...In Tokyo one of my former neighbours, a woman in her sixties, writes of ‘trains running on reduced schedules, blackouts and calls to save energy, shops half dark, heat off in the house – why, we lived this way just a little while ago. I can only hope this will be the turning point away from mass production and mass consumption, towards a sustainable society.’ For people like her, who remember the days before Japan’s economic take-off, the hope is that this disaster will lead to a reduced dependence on heavy technological infrastructure.

It is remarkable that a country so seismically active and vulnerable, and which had developed the art of light infrastructure, should have embraced nuclear power. Japan began building heavy in the 1870s, soon after the modern state that replaced the shogunate chose to join the international economic and military competition led by the Western imperial powers. The country’s first model factory, a silk filature built under French guidance, and its first planned commercial district, the main avenue of Ginza in central Tokyo, were both constructed from brick in 1872. A massive earthquake in central Honshu in 1891 damaged iron bridges and toppled brick buildings, sparking debate over the appropriateness of Western technology to Japan, and the possible superiority of the lightweight, flexible structures that carpenters had built there for centuries (Gregory Clancey’s brilliant book Earthquake Nation explores the cultural politics of this debate). The debate would continue into the era of nuclear power. Today, Tokyo’s skyscrapers are built with flexible frames, designed to sway in earthquakes. Yet nowhere have architects been able to match the light and quickly constructed urban fabric that Japanese artisans had perfected before modernisation.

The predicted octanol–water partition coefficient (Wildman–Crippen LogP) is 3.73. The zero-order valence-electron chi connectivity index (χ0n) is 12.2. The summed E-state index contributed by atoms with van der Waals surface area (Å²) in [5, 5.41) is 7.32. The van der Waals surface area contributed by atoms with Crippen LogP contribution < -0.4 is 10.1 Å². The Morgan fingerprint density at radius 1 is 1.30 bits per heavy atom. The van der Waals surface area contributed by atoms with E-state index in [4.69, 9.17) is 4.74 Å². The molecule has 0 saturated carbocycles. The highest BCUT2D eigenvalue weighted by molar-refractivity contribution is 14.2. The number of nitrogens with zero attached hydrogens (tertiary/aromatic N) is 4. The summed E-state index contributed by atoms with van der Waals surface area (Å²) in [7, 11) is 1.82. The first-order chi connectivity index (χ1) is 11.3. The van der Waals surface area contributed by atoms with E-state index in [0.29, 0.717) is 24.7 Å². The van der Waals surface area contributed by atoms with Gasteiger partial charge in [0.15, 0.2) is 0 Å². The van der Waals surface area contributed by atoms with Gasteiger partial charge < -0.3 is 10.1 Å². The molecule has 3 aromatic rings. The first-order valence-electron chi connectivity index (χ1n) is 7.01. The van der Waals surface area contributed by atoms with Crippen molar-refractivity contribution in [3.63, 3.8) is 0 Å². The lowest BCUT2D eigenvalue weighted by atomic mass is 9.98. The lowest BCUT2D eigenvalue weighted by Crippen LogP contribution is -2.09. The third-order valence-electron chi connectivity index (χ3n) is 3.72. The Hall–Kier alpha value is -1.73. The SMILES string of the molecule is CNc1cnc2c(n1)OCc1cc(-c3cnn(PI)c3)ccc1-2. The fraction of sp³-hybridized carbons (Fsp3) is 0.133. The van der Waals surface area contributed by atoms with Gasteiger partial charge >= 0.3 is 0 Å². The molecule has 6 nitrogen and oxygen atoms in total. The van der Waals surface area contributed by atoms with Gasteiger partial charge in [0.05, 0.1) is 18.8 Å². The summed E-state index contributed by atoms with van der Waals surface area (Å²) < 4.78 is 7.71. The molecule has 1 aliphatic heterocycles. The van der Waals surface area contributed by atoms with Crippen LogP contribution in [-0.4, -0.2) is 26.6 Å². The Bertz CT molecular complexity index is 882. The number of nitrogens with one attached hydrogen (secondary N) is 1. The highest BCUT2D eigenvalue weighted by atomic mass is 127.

Sands goes on to discuss changes wrought by nuclear power technology, the quintessential heavy infrastructure, in 20th century Japan, and he makes the case that the traditionally robust social network is inseparable from the light physical infrastructure that characterized 19th century city life. As various "slow" movements spring up here in the West—slow food, slow gardening, slow art, slow fashion, slow blogging (my neologism for my lengthy posts, perhaps not inappropriately close to "slogging")—I keep thinking that as human beings we long for the kinds of connections that really need to be forged face-to-face, slowly building trust and interdependence over time... in other words, locally. I am grateful for the internet, for the phone, for being able to communicate with dear friends who live far away and 'meet' new friends through comments on this and other blogs. But there is still something irreplaceable about inviting someone over for tea and pastries warm from the oven, about making music together, about having long conversations curled up on a cozy couch, that goes well beyond the advantage of not getting a sore ear from the telephone. Even suffering together through a disaster can be a bonding experience, if all members of a given community share a sense of responsibility.

Given the increasingly inescapable effects of climate change, we need to think about the consequences of our own "heavy infrastructure" for the social fabric of our communities as well as their ability to rebuild.